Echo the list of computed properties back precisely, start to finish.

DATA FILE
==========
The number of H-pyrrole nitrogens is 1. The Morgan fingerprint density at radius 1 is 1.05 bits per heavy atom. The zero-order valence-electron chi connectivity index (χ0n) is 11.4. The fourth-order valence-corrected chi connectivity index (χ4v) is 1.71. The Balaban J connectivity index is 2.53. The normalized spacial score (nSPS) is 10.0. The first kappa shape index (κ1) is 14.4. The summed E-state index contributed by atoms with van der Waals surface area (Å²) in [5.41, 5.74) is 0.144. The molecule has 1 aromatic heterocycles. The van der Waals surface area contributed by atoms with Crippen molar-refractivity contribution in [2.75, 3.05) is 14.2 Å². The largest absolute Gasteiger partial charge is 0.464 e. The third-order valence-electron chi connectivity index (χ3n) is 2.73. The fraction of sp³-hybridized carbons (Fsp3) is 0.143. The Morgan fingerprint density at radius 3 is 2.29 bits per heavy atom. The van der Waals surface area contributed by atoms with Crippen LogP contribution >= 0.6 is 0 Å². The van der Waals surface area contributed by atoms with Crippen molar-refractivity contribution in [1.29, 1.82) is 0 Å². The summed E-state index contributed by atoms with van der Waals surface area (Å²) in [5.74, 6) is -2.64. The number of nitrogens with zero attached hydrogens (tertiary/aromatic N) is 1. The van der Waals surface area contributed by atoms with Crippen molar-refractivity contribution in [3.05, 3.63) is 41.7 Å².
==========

The number of H-pyrrole nitrogens is 1. The Morgan fingerprint density at radius 1 is 1.05 bits per heavy atom. The zero-order valence-electron chi connectivity index (χ0n) is 11.4. The fourth-order valence-corrected chi connectivity index (χ4v) is 1.71. The Balaban J connectivity index is 2.53. The normalized spacial score (nSPS) is 10.0. The first kappa shape index (κ1) is 14.4. The summed E-state index contributed by atoms with van der Waals surface area (Å²) in [5.41, 5.74) is 0.144. The molecule has 1 aromatic heterocycles. The van der Waals surface area contributed by atoms with Crippen molar-refractivity contribution in [2.75, 3.05) is 14.2 Å². The largest absolute Gasteiger partial charge is 0.464 e. The third-order valence-electron chi connectivity index (χ3n) is 2.73. The fraction of sp³-hybridized carbons (Fsp3) is 0.143. The Morgan fingerprint density at radius 3 is 2.29 bits per heavy atom. The van der Waals surface area contributed by atoms with Crippen LogP contribution >= 0.6 is 0 Å². The van der Waals surface area contributed by atoms with Crippen molar-refractivity contribution in [1.29, 1.82) is 0 Å². The summed E-state index contributed by atoms with van der Waals surface area (Å²) in [5.74, 6) is -2.64. The number of nitrogens with zero attached hydrogens (tertiary/aromatic N) is 1. The van der Waals surface area contributed by atoms with Crippen molar-refractivity contribution in [3.05, 3.63) is 41.7 Å².